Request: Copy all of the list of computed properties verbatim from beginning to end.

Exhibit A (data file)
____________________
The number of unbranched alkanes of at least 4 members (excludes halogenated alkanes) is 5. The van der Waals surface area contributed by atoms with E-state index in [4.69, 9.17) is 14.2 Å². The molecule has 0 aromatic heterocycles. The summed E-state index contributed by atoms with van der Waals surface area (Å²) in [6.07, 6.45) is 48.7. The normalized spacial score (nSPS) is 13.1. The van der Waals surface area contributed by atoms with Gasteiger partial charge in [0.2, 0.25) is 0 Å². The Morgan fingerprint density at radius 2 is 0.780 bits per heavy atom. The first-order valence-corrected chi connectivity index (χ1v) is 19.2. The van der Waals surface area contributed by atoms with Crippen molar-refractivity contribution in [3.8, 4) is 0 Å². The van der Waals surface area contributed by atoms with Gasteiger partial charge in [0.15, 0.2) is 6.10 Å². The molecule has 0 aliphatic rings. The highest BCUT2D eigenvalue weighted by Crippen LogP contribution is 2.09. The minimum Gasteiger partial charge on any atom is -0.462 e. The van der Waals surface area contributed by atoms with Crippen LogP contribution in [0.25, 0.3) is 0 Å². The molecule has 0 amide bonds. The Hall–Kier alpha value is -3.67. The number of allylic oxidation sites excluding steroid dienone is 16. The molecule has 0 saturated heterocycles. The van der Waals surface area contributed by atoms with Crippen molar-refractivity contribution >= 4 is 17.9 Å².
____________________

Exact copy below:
The number of unbranched alkanes of at least 4 members (excludes halogenated alkanes) is 5. The van der Waals surface area contributed by atoms with E-state index in [4.69, 9.17) is 14.2 Å². The molecule has 0 aromatic heterocycles. The summed E-state index contributed by atoms with van der Waals surface area (Å²) in [6.07, 6.45) is 48.7. The normalized spacial score (nSPS) is 13.1. The van der Waals surface area contributed by atoms with Gasteiger partial charge in [0.2, 0.25) is 0 Å². The Morgan fingerprint density at radius 2 is 0.780 bits per heavy atom. The first-order valence-corrected chi connectivity index (χ1v) is 19.2. The van der Waals surface area contributed by atoms with Crippen molar-refractivity contribution in [3.8, 4) is 0 Å². The van der Waals surface area contributed by atoms with Gasteiger partial charge in [0.15, 0.2) is 6.10 Å². The molecule has 0 aliphatic rings. The highest BCUT2D eigenvalue weighted by Crippen LogP contribution is 2.09. The minimum Gasteiger partial charge on any atom is -0.462 e. The van der Waals surface area contributed by atoms with Crippen LogP contribution in [0.25, 0.3) is 0 Å². The molecule has 0 amide bonds. The Hall–Kier alpha value is -3.67. The number of allylic oxidation sites excluding steroid dienone is 16. The molecule has 0 saturated heterocycles. The van der Waals surface area contributed by atoms with Crippen molar-refractivity contribution >= 4 is 17.9 Å².